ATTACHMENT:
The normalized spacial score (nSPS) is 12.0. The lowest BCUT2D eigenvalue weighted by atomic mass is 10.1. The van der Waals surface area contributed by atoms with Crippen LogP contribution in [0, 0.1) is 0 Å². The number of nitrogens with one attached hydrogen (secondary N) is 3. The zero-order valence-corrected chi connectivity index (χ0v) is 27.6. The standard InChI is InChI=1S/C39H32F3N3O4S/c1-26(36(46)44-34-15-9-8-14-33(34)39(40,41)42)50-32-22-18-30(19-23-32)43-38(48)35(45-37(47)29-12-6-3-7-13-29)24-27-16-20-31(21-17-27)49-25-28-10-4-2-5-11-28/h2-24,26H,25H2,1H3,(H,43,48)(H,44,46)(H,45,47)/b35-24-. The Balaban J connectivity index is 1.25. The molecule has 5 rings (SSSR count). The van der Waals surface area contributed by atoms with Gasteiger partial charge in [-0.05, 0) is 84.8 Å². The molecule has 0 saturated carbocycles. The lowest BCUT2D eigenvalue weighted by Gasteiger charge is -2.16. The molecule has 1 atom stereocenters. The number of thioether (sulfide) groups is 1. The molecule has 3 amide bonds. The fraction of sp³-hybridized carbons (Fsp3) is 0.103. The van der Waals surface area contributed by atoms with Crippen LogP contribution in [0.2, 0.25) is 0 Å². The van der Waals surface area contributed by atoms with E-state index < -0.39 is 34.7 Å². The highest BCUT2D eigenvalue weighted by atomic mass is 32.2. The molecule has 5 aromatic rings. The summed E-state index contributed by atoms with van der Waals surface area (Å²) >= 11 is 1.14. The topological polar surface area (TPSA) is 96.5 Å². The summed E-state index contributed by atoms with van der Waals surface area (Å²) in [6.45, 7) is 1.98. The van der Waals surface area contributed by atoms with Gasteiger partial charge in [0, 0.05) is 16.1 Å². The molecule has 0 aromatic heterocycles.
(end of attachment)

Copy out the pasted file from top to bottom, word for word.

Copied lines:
The normalized spacial score (nSPS) is 12.0. The lowest BCUT2D eigenvalue weighted by atomic mass is 10.1. The van der Waals surface area contributed by atoms with Crippen LogP contribution in [0, 0.1) is 0 Å². The number of nitrogens with one attached hydrogen (secondary N) is 3. The zero-order valence-corrected chi connectivity index (χ0v) is 27.6. The standard InChI is InChI=1S/C39H32F3N3O4S/c1-26(36(46)44-34-15-9-8-14-33(34)39(40,41)42)50-32-22-18-30(19-23-32)43-38(48)35(45-37(47)29-12-6-3-7-13-29)24-27-16-20-31(21-17-27)49-25-28-10-4-2-5-11-28/h2-24,26H,25H2,1H3,(H,43,48)(H,44,46)(H,45,47)/b35-24-. The Balaban J connectivity index is 1.25. The molecule has 5 rings (SSSR count). The van der Waals surface area contributed by atoms with Gasteiger partial charge in [-0.05, 0) is 84.8 Å². The molecule has 0 saturated carbocycles. The lowest BCUT2D eigenvalue weighted by Gasteiger charge is -2.16. The molecule has 1 atom stereocenters. The number of thioether (sulfide) groups is 1. The molecule has 3 amide bonds. The fraction of sp³-hybridized carbons (Fsp3) is 0.103. The van der Waals surface area contributed by atoms with Crippen LogP contribution in [0.2, 0.25) is 0 Å². The van der Waals surface area contributed by atoms with E-state index < -0.39 is 34.7 Å². The highest BCUT2D eigenvalue weighted by atomic mass is 32.2. The molecule has 5 aromatic rings. The summed E-state index contributed by atoms with van der Waals surface area (Å²) >= 11 is 1.14. The topological polar surface area (TPSA) is 96.5 Å². The summed E-state index contributed by atoms with van der Waals surface area (Å²) in [6.45, 7) is 1.98. The van der Waals surface area contributed by atoms with Gasteiger partial charge in [0, 0.05) is 16.1 Å². The molecule has 0 aromatic heterocycles.